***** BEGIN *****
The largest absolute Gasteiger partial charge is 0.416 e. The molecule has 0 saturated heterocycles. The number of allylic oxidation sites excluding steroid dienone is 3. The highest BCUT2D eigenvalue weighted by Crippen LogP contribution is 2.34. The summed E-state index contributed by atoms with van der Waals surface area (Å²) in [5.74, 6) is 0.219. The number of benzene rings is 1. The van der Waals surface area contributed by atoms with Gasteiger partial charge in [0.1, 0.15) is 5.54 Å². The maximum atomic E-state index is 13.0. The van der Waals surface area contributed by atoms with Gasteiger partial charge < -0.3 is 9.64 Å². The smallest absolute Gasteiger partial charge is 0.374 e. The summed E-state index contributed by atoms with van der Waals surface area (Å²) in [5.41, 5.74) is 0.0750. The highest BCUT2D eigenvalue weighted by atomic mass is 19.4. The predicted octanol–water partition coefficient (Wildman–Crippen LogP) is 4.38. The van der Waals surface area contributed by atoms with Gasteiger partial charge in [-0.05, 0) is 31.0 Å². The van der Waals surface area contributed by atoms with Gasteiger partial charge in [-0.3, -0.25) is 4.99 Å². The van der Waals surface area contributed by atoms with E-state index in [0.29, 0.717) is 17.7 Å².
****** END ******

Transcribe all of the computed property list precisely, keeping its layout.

The largest absolute Gasteiger partial charge is 0.416 e. The molecule has 0 saturated heterocycles. The number of allylic oxidation sites excluding steroid dienone is 3. The highest BCUT2D eigenvalue weighted by Crippen LogP contribution is 2.34. The summed E-state index contributed by atoms with van der Waals surface area (Å²) in [5.74, 6) is 0.219. The number of benzene rings is 1. The van der Waals surface area contributed by atoms with Gasteiger partial charge in [0.1, 0.15) is 5.54 Å². The maximum atomic E-state index is 13.0. The van der Waals surface area contributed by atoms with Gasteiger partial charge < -0.3 is 9.64 Å². The smallest absolute Gasteiger partial charge is 0.374 e. The summed E-state index contributed by atoms with van der Waals surface area (Å²) in [5.41, 5.74) is 0.0750. The highest BCUT2D eigenvalue weighted by atomic mass is 19.4. The predicted octanol–water partition coefficient (Wildman–Crippen LogP) is 4.38. The van der Waals surface area contributed by atoms with Gasteiger partial charge in [-0.05, 0) is 31.0 Å². The van der Waals surface area contributed by atoms with Gasteiger partial charge in [-0.3, -0.25) is 4.99 Å². The van der Waals surface area contributed by atoms with E-state index in [0.29, 0.717) is 17.7 Å².